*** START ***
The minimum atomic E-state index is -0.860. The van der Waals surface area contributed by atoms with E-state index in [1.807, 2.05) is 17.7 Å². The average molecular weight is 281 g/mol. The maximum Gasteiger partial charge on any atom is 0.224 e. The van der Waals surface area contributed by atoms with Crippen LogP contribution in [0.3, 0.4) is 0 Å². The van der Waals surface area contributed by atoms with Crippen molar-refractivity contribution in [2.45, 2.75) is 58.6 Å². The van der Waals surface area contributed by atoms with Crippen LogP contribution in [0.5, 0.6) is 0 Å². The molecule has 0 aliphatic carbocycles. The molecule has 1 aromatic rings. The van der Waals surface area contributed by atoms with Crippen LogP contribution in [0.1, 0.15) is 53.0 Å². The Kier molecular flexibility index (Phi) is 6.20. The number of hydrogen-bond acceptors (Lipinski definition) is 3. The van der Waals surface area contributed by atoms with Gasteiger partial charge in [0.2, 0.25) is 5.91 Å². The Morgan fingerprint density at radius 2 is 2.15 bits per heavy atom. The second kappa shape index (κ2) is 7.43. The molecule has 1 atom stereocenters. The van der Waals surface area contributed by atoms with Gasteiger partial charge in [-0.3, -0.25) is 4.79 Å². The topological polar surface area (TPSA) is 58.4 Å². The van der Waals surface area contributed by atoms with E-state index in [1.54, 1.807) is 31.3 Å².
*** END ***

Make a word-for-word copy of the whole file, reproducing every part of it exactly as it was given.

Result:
The minimum atomic E-state index is -0.860. The van der Waals surface area contributed by atoms with E-state index in [1.807, 2.05) is 17.7 Å². The average molecular weight is 281 g/mol. The maximum Gasteiger partial charge on any atom is 0.224 e. The van der Waals surface area contributed by atoms with Crippen LogP contribution in [0.3, 0.4) is 0 Å². The van der Waals surface area contributed by atoms with Crippen molar-refractivity contribution in [2.45, 2.75) is 58.6 Å². The van der Waals surface area contributed by atoms with Crippen LogP contribution in [0.5, 0.6) is 0 Å². The molecule has 0 aliphatic carbocycles. The molecule has 1 aromatic rings. The van der Waals surface area contributed by atoms with Crippen LogP contribution in [0.1, 0.15) is 53.0 Å². The Kier molecular flexibility index (Phi) is 6.20. The number of hydrogen-bond acceptors (Lipinski definition) is 3. The van der Waals surface area contributed by atoms with Gasteiger partial charge in [0.2, 0.25) is 5.91 Å². The Morgan fingerprint density at radius 2 is 2.15 bits per heavy atom. The second kappa shape index (κ2) is 7.43. The molecule has 1 atom stereocenters. The van der Waals surface area contributed by atoms with Gasteiger partial charge in [-0.3, -0.25) is 4.79 Å². The topological polar surface area (TPSA) is 58.4 Å². The van der Waals surface area contributed by atoms with E-state index in [1.54, 1.807) is 31.3 Å².